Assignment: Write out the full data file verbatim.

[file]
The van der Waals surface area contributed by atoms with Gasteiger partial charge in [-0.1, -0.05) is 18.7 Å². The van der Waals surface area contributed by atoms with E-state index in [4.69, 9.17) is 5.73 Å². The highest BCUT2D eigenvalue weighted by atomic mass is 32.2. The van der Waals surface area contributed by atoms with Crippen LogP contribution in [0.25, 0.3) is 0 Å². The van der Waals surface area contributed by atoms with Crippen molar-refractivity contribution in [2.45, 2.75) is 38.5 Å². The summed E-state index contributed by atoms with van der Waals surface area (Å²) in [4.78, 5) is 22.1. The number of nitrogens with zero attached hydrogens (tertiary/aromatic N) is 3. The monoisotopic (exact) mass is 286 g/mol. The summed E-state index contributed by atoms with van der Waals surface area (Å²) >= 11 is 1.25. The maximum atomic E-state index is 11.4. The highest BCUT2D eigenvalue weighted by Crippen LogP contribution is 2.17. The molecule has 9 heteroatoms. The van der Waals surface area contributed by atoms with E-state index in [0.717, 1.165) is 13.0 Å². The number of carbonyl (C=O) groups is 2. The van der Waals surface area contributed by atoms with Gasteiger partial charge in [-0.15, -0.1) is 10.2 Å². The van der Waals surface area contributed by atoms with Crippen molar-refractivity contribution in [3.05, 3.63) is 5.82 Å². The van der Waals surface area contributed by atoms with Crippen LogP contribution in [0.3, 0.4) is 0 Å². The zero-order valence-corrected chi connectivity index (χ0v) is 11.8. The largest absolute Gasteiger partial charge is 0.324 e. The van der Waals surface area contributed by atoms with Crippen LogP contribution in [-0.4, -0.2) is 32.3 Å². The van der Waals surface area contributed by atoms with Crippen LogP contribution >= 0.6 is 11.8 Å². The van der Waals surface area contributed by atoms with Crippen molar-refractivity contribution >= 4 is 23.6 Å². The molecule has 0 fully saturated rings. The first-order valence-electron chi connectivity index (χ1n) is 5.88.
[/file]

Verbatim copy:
The van der Waals surface area contributed by atoms with Gasteiger partial charge in [-0.1, -0.05) is 18.7 Å². The van der Waals surface area contributed by atoms with E-state index in [4.69, 9.17) is 5.73 Å². The highest BCUT2D eigenvalue weighted by atomic mass is 32.2. The van der Waals surface area contributed by atoms with Crippen LogP contribution in [0.25, 0.3) is 0 Å². The van der Waals surface area contributed by atoms with Crippen molar-refractivity contribution in [2.45, 2.75) is 38.5 Å². The summed E-state index contributed by atoms with van der Waals surface area (Å²) in [4.78, 5) is 22.1. The number of nitrogens with zero attached hydrogens (tertiary/aromatic N) is 3. The monoisotopic (exact) mass is 286 g/mol. The summed E-state index contributed by atoms with van der Waals surface area (Å²) >= 11 is 1.25. The maximum atomic E-state index is 11.4. The highest BCUT2D eigenvalue weighted by Crippen LogP contribution is 2.17. The molecule has 9 heteroatoms. The van der Waals surface area contributed by atoms with E-state index in [0.717, 1.165) is 13.0 Å². The number of carbonyl (C=O) groups is 2. The van der Waals surface area contributed by atoms with Gasteiger partial charge in [-0.15, -0.1) is 10.2 Å². The van der Waals surface area contributed by atoms with Crippen molar-refractivity contribution in [3.05, 3.63) is 5.82 Å². The van der Waals surface area contributed by atoms with Crippen LogP contribution in [0.3, 0.4) is 0 Å². The zero-order valence-corrected chi connectivity index (χ0v) is 11.8. The largest absolute Gasteiger partial charge is 0.324 e. The van der Waals surface area contributed by atoms with Crippen LogP contribution in [-0.4, -0.2) is 32.3 Å². The van der Waals surface area contributed by atoms with Crippen LogP contribution >= 0.6 is 11.8 Å². The van der Waals surface area contributed by atoms with Crippen molar-refractivity contribution >= 4 is 23.6 Å². The molecule has 0 fully saturated rings. The first-order valence-electron chi connectivity index (χ1n) is 5.88.